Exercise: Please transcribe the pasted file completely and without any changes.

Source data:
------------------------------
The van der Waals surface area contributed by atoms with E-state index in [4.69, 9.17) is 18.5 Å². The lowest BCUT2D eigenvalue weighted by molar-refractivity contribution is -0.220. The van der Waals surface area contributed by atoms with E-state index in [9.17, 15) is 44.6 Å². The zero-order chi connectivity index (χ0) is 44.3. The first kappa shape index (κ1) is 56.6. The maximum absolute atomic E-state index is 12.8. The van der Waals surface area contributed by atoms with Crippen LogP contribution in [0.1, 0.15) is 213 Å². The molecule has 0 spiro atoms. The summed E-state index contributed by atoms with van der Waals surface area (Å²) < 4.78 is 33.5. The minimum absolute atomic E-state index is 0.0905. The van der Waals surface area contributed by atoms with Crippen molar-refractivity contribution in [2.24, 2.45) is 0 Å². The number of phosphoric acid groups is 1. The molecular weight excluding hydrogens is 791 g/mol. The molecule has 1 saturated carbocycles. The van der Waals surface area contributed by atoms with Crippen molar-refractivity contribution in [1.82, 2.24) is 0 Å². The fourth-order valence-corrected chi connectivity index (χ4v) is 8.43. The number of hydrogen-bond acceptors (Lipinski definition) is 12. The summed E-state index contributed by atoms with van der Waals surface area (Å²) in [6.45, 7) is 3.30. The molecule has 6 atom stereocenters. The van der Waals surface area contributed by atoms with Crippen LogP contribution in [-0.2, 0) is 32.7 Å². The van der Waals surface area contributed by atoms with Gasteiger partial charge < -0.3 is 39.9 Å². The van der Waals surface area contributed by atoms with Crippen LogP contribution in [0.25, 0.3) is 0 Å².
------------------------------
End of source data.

The van der Waals surface area contributed by atoms with E-state index in [4.69, 9.17) is 18.5 Å². The lowest BCUT2D eigenvalue weighted by molar-refractivity contribution is -0.220. The van der Waals surface area contributed by atoms with E-state index in [9.17, 15) is 44.6 Å². The zero-order chi connectivity index (χ0) is 44.3. The first kappa shape index (κ1) is 56.6. The maximum absolute atomic E-state index is 12.8. The van der Waals surface area contributed by atoms with Crippen LogP contribution in [0.1, 0.15) is 213 Å². The molecule has 0 spiro atoms. The summed E-state index contributed by atoms with van der Waals surface area (Å²) < 4.78 is 33.5. The minimum absolute atomic E-state index is 0.0905. The van der Waals surface area contributed by atoms with Crippen molar-refractivity contribution in [2.24, 2.45) is 0 Å². The number of phosphoric acid groups is 1. The molecular weight excluding hydrogens is 791 g/mol. The molecule has 1 saturated carbocycles. The van der Waals surface area contributed by atoms with Crippen molar-refractivity contribution in [1.82, 2.24) is 0 Å². The fourth-order valence-corrected chi connectivity index (χ4v) is 8.43. The number of hydrogen-bond acceptors (Lipinski definition) is 12. The summed E-state index contributed by atoms with van der Waals surface area (Å²) in [6.45, 7) is 3.30. The molecule has 6 atom stereocenters. The van der Waals surface area contributed by atoms with Crippen LogP contribution in [-0.2, 0) is 32.7 Å². The van der Waals surface area contributed by atoms with Gasteiger partial charge < -0.3 is 39.9 Å². The van der Waals surface area contributed by atoms with Crippen LogP contribution in [0.25, 0.3) is 0 Å².